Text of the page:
Indeed I truly believe that the Word of God Dr. King preached – that I heard and read in the ripples of his continuing love left in the world– led me to two of the most profound decisions I have ever made in my life. One was deciding that it is irrefutably true that “God is love.” The other was deciding to refuse to let anyone convince me otherwise– even if it meant being chased out of church and berated by other Christians for claiming love–God– requires us to have compassion and care for the well being of all “others” just as God created them. And that, that always means you and me and every single other human are all entitled to equality, liberty and justice. As a Christian and as clergy I believe I have a moral obligation to insist on, and struggle for, equality, liberty and justice for all.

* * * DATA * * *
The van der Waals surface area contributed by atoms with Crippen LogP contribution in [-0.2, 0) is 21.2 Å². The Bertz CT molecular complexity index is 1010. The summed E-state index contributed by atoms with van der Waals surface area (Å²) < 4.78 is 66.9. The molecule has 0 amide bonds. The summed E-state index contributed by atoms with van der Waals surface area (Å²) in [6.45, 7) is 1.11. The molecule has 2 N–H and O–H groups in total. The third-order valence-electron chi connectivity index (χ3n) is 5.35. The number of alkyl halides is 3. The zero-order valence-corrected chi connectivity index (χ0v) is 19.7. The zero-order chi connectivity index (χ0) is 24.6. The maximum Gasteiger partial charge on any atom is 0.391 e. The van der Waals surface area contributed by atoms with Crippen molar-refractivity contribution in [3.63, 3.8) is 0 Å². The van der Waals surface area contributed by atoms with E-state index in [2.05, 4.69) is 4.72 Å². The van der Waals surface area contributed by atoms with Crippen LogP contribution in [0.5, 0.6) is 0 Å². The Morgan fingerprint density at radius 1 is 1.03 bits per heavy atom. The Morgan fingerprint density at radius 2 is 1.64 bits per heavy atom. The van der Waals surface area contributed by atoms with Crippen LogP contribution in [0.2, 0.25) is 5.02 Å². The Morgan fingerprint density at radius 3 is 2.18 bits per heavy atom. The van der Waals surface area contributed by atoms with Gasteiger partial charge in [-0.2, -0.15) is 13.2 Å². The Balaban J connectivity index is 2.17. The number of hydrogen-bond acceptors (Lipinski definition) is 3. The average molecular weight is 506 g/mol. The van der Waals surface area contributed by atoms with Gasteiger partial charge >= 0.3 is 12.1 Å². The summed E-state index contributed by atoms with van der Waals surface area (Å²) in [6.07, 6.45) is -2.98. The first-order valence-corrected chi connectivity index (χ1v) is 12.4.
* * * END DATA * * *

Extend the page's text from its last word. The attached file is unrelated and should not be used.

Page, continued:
I have over the years thought a lot about Rev. Dr. Martin Luther King. And it was my discovery of him on the night that he was killed that eventually provided the ground work for my becoming a Christian. I was not raised in a religious home. Before I found Christianity in my teens Dr. King had already helped me find the paramount importance of love and he pointed to Jesus as the way to love, and God as the source of love. And through Dr. King it was very easy to understand that where Jesus, and the God of Jesus, calls us to, very much includes the command in the Amos quote Dr. King liked so well, to “let justice roll down like waters. And righteousness like an ever-flowing stream.”